- Typically apple sales peak in the fall season between late August and early October, even though they are available year-round. But this year apples dropped 5% in dollar sales and 8% in unit sales during the 52 weeks ending Sept. 15, according to Nielsen data reported by Food Navigator.
- Apples weren't the only fruit with softening sales over that 52-week period, Nielsen noted. Watermelon sales declined by 3.6%, bananas dropped by 3.4%, grapes were down by 3.2% and strawberries fell by 0.4%.
- However, Nielsen data also showed that apples labeled as free from preservatives saw a 71% rise in sales during the week ending Oct. 6, while sales of non-GMO apples were up 56% and organic apple sales increased by 5% during that period.
In what should be the best season for apples, there are several factors pushing sales down. Nielsen noted that smaller, snack-sized fruits, such as cherries and mandarin oranges, are growing in popularity. Apples can also be more expensive unless they're purchased on sale. For example, the Honeycrisp — the best-selling apple variety in the U.S. today — averages $2.85 per pound, and organic apples typically cost 40% more than conventionally grown ones. Those high prices can push consumers to other fruits and even different better-for-you snacks.
Shoppers are also faced with an increasing number of apple varieties in retail produce departments, and they may feel like there are just too many options to pick from. The marketing research firm said it tracks 45 different types of apples available to consumers, with seven of those responsible for more than $100 million in annual sales. In the past two years, stores have offered 11% more apple varieties, Nielsen said. The increase in those varieties of apples could leave consumers with too many choices and push them to fruit they are used to.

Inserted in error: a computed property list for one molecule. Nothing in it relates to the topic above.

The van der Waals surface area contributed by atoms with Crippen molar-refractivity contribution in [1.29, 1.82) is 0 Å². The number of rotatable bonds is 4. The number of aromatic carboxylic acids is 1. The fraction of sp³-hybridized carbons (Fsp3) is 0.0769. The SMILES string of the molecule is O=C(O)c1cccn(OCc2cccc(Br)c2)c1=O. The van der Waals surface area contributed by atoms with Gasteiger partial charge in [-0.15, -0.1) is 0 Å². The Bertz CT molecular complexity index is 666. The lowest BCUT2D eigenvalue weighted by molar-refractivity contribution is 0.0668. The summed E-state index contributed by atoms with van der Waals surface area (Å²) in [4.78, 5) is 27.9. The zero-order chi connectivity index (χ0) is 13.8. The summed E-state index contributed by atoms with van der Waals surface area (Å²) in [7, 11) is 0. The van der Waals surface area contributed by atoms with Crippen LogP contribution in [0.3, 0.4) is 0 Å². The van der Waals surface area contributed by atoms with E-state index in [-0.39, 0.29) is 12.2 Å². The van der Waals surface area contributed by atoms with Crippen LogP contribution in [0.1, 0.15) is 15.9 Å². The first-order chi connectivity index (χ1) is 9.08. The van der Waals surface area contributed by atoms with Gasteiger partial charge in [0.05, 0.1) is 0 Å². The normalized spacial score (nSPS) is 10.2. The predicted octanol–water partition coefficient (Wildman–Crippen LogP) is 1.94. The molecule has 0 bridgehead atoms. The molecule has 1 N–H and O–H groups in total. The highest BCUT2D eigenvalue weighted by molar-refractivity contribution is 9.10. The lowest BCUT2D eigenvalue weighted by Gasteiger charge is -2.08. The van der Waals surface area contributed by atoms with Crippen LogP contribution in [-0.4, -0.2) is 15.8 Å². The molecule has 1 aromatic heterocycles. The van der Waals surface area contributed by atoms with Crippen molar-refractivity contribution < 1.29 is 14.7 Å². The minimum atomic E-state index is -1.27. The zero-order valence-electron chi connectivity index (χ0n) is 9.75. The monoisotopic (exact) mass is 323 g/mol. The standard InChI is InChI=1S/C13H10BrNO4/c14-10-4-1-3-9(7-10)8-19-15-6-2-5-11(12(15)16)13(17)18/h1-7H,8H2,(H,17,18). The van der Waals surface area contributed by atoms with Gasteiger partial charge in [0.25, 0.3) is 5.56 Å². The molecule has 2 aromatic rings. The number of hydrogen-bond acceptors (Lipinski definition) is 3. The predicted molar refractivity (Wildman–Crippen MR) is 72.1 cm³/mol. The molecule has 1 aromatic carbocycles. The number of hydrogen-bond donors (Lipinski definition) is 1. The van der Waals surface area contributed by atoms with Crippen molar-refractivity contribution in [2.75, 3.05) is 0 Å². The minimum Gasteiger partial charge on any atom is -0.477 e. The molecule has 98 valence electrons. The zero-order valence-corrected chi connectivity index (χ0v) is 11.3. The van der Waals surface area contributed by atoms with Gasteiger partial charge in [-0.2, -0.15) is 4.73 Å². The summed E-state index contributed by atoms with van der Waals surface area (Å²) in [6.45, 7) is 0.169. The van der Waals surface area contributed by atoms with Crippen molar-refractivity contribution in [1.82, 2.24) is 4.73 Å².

"With as many as seven different varieties of apples lining shelves on any given week, have stores over-extended apples and created the paradox of choice where consumers are overwhelmed by options and thus choose none of them? Sometimes more does not always equate [to] better," the firm's report said.
This mixed bag presents a challenge to retailers trying to effectively promote apple sales in their stores. If consumers in their stores are overwhelmed by the number of options, then limiting the types they sell could be a way to lift sales.
Another way to promote apples could be using more labels. Consumers want transparency and to see nutritional information, which would indicate more packaging and labeling to convey qualities such as fiber and vitamin and mineral content and genetic modification status. Nielsen noted that including more label claims could help boost apple sales since packaged produce makes up the majority of all produce sales. Apples tend to be an outlier in this area, the company said, because almost two-thirds of total sales are bought in bulk. But including more claims to consumers could be a way to improve growth.
However, offering apples in packaging won't work for all consumers because some shoppers like to hand-pick the amount and quality they plan to buy. To accommodate varying consumer styles and boost sales, retailers could increase signage and other outreach emphasizing the health benefits of apples. Consumers increasingly prefer heathy and natural foods, so advertising that could get more shoppers to pick up apples.
As retailers struggle to find new ways to surge apple sales, it could be time for other fruits to shine. More fruits are coming into the mainstream and smaller, snack-sized fruits are growing in popularity. Stores will likely be making decisions about what fruits to promote and apple sales will need to catch up to be prioritized on shelves in seasons to come.